If no rule matches, the VS Code uses the [Semantic Token Scope Map][#semantic-token-scope-map] to evaluate a TextMate scope for the given semantic token. That scope is matched against the TextMate theming rules in tokenColors.

Semantic token scope map

In order to make semantic highlighting also work for themes that have not defined any specific semantic rules and to serve as fallback for custom token types and modifiers, VS Code maintains a map from semantic token selectors to TextMate scopes.

If a theme has semantic highlighting enabled, but does not contain a rule for the given semantic token, these TextMate scopes are used to find a TextMate theming rule instead.

The following table shows the predefined mappings.

Semantic Token Selector Fallback TextMate Scope
namespace entity.name.namespace
type entity.name.type
type.defaultLibrary support.type
struct storage.type.struct
class entity.name.type.class
class.defaultLibrary support.class
interface entity.name.type.interface
enum entity.name.type.enum
function entity.name.function
function.defaultLibrary support.function
member entity.name.function.member
macro entity.name.other.preprocessor.macro
variable variable.other.readwrite , entity.name.variable
variable.readonly variable.other.constant
variable.readonly.defaultLibrary support.constant
parameter variable.parameter
property variable.other.property
property.readonly variable.other.constant.property
enumMember variable.other.enummember
event variable.other.event

This map can be extended by new rules through the semanticTokenScopes contribution point.

There are two use cases for extensions to do that:

  • The extension that defines custom token types and token modifiers provides TextMate scopes as fallback when a theme does not define a theming rule for the added semantic token type or modifiers:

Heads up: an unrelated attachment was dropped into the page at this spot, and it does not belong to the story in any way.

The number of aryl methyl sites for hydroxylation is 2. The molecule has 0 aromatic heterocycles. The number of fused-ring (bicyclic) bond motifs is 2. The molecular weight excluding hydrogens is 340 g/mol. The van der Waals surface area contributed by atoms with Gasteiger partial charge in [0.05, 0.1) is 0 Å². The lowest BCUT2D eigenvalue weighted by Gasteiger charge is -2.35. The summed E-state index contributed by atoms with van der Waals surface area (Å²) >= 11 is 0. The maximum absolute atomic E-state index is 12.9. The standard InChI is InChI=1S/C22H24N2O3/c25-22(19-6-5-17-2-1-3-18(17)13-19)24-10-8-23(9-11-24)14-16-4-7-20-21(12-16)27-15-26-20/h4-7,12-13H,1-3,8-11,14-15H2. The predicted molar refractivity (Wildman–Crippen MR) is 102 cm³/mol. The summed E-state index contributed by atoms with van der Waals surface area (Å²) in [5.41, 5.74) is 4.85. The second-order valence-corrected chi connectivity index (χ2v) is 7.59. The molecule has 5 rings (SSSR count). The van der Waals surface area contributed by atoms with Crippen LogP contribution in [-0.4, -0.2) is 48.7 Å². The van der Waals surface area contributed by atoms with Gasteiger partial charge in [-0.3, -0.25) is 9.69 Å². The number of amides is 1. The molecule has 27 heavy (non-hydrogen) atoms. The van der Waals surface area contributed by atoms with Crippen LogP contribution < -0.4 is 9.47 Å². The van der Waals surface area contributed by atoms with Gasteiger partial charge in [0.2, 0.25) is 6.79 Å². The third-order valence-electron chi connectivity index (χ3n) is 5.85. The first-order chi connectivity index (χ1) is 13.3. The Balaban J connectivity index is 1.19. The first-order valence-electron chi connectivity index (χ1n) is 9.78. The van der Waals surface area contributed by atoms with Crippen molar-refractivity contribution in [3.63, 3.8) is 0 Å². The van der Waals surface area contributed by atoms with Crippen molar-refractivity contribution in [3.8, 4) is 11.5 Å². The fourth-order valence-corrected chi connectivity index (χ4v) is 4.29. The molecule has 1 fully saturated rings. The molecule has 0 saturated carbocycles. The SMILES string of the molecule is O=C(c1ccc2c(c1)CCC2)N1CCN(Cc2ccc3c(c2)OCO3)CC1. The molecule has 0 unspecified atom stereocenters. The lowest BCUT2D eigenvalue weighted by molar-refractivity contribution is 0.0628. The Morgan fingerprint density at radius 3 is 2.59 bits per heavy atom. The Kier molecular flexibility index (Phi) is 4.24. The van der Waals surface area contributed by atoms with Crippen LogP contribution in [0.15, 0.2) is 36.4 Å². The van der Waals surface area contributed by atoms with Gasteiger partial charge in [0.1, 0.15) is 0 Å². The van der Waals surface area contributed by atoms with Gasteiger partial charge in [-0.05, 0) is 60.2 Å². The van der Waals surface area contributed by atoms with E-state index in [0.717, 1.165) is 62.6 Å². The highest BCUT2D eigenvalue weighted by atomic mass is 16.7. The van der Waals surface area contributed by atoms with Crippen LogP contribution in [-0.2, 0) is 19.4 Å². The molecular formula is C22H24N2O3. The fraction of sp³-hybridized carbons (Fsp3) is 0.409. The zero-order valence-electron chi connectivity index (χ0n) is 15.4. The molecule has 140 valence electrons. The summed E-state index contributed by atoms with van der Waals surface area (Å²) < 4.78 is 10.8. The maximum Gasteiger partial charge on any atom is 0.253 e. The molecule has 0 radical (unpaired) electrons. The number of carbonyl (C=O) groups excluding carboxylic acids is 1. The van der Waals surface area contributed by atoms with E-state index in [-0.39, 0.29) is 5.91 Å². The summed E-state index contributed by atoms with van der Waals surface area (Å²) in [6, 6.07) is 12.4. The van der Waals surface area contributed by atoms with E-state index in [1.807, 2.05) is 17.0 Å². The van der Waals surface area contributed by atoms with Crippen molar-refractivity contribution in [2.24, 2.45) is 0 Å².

{
      "contributes": {
        "semanticTokenScopes": [
          {
            "scopes": {
              "templateType": ["entity.name.type.template"]
            }
          }
        ]
      }
    }
  • The provider of a TextMate grammar can describe the language specific scopes. That helps with themes that contain language specific theming rules.

    {
      "contributes": {
        "semanticTokenScopes": [
          {
            "language": "typescript",
            "scopes": {
              "property.readonly": ["variable.other.constant.property.ts"]
            }
          }
        ]
      }
    }

Try it out

We have a Semantic Tokens sample that illustrates how to create a semantic token provider.

The scope inspector tool allows you to explore what semantic tokens are present in a source file and what theme rules they match to. To see semantic token, use a built-in theme (for example, Dark+) on a TypeScript file.